Sketch for the Mini
Sectional view of the Mini
Alec IssigonisAutomotive Designer (1906-1988)
Designing Modern Britain - Design Museum Exhibition
Until 26 November 2006
One of the most original car designers of the modern era, ALEC ISSIGONIS (1906-1988) is best known as the creator of the Mini, but also designed two more of the five best-selling cars in British motoring history – the Morris Minor and the Austin 1100.
”One thing that I learnt the hard way – well not the hard way, the easy way – when you’re designing a new car for production, never, never copy the opposition,” opined Alec Issigonis, when asked to summarise his approach to car design. An eccentric and often outspoken character, Issigonis was equally dismissive of market research, which he described as “bunk” and even mathematics, derided as “the enemy of every truly creative man”.
Fiercely independent and proudly uncompromising, Issigonis adopted a lateral approach to the design and engineering of cars. His iconoclasm ensured that, despite the constraints of working in a highly capital intensive industry where the sheer cost and complexity of the production process meant that even the most forceful of designers was only one member of a large development team, Issigonis’ cars bore his own stamp and – from the 1948 Morris Minor to the 1959 Morris Mini-Minor – were entirely distinctive.
Born Alexander Arnold Constantine Issigonis to British parents in Smyrna, then a Greek port, but now the Turkish city of Izmir, he showed no interest in motor cars as an infant and was twelve years old before he even went in one. Issigonis’ grandfather and father were both engineers, but as his father died when Alec was a teenager his mother, Hulda, the daughter of a Bavarian brewer became the pivotal figure in his life.
After World War I Hulda and Alec left Greece for England where he resisted his mother’s wish that he should study art and, in 1925, enrolled on a three year engineering course at Battersea Polytechnic. Issigonis failed the maths exam three times but excelled at drawing. When he graduated his diploma his mother brought him a car to go on a tour of Europe before starting work. The car like most at the time was unreliable. It once had two punctures in a single day, and the experience motivated Issigonis to try to improve the experience of driving for everyone.
“The fun is over, get a job,” instructed his mother after two months of touring. Issignonis’ first job was working as a draughtsman and salesman for an engineering consultant who was developing a type of semi-automatic transmission. In his free time, from 1933 until 1938, Issigonis worked with his friend, George Dowson, on a private project to construct a hand-built racing car – the Lightweight Special. Built without the aid of power tools, the car employed an efficient ‘stressed skin’ structure devised by Issigonis and plywood body sides covered in aluminium sheeting. Issigonis successfully raced the car himself, until the demands of his job forced him to stop in 1948. He later described the Lightweight as: “A frivolity in my life. It was not so much a design exercise as a means of teaching me to use my hands.”
In 1936 Issigonis was offered the post of steering and suspension engineer at Morris Motors, a company founded in Oxford 1912 by William Morris, who was committed to high-volume, low-price production. Issigonis developed his knowledge of independent suspension systems at Morris Motors and devised an independent coil spring system for the 1938 Morris Ten only for the company to adopt a more conventional and cheaper beam axle solution.
During World War II, Morris Motors undertook military work, notably the development of the Morris lightweight reconnaissance vehicle for the war department. As a member of a reserved occupation Issigonis was excused service in the armed forces and remained at the company’s Cowley plant near Oxford. There he worked on military vehicles of various types, including a motorised wheelbarrow intended for use by the air force in jungle conditions together with an amphibious version designed for use by the Royal Navy.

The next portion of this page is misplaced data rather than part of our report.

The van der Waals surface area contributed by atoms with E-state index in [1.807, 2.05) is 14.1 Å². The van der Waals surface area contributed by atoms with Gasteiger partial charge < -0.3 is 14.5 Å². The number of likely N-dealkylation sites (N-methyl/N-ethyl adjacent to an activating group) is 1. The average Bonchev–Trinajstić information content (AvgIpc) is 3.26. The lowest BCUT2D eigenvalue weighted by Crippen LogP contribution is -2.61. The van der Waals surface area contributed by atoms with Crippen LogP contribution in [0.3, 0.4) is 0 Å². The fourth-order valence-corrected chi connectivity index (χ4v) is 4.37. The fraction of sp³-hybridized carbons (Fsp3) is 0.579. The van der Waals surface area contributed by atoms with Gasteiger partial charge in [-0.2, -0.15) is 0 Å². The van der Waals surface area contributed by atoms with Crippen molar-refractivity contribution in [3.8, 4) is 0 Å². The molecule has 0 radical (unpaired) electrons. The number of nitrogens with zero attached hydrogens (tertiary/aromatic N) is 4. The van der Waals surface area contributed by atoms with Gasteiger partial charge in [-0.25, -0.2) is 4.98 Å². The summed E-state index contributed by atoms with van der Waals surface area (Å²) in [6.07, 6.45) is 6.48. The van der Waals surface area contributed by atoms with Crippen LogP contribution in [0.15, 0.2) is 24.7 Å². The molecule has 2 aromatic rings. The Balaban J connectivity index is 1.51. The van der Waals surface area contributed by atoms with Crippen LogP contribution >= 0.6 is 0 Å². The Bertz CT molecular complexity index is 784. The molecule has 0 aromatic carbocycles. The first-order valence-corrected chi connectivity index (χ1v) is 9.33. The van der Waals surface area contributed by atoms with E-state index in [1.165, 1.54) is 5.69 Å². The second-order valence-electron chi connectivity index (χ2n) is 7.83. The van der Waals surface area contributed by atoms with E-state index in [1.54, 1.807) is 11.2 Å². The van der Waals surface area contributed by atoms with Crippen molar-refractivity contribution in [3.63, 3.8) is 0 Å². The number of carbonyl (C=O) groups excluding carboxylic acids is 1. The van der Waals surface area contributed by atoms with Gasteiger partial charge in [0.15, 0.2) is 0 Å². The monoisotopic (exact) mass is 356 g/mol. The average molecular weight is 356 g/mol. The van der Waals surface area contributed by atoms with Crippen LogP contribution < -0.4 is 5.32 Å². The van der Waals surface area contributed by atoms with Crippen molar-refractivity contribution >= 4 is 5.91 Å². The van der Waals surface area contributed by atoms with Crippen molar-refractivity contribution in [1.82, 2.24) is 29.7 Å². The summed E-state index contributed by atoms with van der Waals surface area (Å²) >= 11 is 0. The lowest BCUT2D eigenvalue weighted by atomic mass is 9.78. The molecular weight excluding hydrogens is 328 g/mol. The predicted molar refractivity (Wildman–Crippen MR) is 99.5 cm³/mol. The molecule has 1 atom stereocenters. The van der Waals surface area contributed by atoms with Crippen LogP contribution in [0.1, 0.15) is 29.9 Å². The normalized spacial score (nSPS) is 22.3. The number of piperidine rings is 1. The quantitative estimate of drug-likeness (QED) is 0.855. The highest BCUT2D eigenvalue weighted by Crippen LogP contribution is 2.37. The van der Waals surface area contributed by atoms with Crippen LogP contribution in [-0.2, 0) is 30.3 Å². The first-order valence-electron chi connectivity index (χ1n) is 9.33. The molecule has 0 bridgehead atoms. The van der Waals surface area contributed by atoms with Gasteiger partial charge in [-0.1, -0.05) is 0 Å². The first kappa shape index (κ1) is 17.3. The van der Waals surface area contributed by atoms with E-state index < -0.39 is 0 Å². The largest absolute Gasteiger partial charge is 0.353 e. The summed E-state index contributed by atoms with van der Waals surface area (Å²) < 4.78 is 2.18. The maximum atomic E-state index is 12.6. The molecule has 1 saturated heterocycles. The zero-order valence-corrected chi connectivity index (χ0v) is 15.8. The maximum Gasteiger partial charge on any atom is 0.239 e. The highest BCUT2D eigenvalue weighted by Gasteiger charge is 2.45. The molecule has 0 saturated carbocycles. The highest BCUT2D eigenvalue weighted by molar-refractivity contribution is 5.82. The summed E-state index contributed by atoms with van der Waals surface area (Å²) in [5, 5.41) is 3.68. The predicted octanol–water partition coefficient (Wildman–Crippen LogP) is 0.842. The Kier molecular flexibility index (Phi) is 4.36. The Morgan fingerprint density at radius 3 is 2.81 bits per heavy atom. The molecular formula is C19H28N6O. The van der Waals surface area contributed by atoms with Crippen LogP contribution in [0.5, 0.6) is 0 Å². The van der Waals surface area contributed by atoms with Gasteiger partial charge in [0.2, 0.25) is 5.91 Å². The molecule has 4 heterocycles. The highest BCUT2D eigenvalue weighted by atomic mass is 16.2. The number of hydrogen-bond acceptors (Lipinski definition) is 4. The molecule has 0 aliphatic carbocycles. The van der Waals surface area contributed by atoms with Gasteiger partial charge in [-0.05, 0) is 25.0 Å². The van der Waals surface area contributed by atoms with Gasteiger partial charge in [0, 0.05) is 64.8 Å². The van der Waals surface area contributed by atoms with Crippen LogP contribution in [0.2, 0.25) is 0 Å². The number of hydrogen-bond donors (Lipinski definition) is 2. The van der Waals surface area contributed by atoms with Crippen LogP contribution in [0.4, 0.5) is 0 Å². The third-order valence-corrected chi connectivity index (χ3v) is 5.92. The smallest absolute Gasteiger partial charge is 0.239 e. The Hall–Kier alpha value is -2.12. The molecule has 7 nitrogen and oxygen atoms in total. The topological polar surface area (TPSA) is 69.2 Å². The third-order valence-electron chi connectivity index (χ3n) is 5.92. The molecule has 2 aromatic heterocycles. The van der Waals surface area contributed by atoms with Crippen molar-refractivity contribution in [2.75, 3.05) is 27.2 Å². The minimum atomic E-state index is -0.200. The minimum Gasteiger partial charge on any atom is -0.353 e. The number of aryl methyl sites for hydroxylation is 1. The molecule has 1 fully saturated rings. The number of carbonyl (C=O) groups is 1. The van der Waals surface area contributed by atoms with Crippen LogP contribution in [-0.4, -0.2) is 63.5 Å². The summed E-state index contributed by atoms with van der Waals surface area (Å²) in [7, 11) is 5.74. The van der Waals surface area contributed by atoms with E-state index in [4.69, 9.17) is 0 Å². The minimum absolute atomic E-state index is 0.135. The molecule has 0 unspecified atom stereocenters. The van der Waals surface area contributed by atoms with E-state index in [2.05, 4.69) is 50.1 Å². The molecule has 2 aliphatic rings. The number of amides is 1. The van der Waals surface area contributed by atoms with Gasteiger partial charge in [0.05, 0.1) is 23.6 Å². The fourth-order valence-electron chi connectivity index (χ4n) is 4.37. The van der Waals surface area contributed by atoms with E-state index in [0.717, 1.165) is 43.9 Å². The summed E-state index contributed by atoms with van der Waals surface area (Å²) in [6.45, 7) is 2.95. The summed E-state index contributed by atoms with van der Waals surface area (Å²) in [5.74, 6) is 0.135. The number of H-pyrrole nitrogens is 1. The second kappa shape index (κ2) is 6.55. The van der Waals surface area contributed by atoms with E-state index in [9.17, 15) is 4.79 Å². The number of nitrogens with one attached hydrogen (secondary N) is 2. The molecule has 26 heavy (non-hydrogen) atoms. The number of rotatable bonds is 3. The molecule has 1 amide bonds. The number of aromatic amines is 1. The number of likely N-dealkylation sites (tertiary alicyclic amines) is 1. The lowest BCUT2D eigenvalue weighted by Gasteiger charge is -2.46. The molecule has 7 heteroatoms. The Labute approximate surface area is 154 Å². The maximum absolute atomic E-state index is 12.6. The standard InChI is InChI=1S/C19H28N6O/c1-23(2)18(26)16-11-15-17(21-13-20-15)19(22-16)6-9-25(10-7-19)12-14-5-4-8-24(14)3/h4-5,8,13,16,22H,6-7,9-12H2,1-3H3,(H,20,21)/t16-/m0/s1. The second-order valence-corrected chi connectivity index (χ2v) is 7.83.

Despite Morris Motors’ commitment to the war effort, like its European competitors, the company remained committed to the development of a popular, compact production car. Time, labour and resources were devoted to the prototyping of a small two-seater car. The project, initially named Mosquito by managing director Miles Thomas for its associations with the De Havilland fighter-bomber, would eventually deliver the Morris Minor.
Working under the company’s chief engineer, A. V. Oak, Issigonis originated almost the entire design and specification for Morris Minor, an extraordinary achievement in the mass production vehicle industry of the time. Oak supported the single-minded vision of his junior and gave Issigonis the freedom to control every aspect of the design, rather than deploying the conventional, more economical procedure of creating a new body shape from existing chassis components. In 1942, the first scale model was produced and the following year work began on a hand-formed steel prototype. By 1945, a full scale static model close to the conventional production form was unveiled.
William Morris, by then Lord Nuffield, was furious when he saw the final model and nicknamed it “the poached egg”. Many motoring commentators agreed when the car went on sale in 1948, but it gradually won over British motorists – not least because Issigonis’ steering and suspension made it so easy to drive, compared to other cars of the time. Issigonis’ economical car remained in production until 1971.
Encouraged by the success of the Morris Minor, Issigonis continued his design experiments at Morris Motors, but when it merged with the Austin Motor Company in 1952 to form the British Motor Corporation (BMC), he resigned to work for Alvis fearful that his freedom would be curbed in a large company. There he worked with his friend Alex Moulton, the suspension system specialist who invented the concept of fluid interconnection and later became famous for compact Moulton Bicycle on the development of a luxury car. When Alvis cancelled the project Issigonis was invited by Sir Leonard Lord to return to BMC where he was to forge a close rapport with the draughtsman, Jack Daniels, who transferred his concept sketches into technical drawings and working prototypes.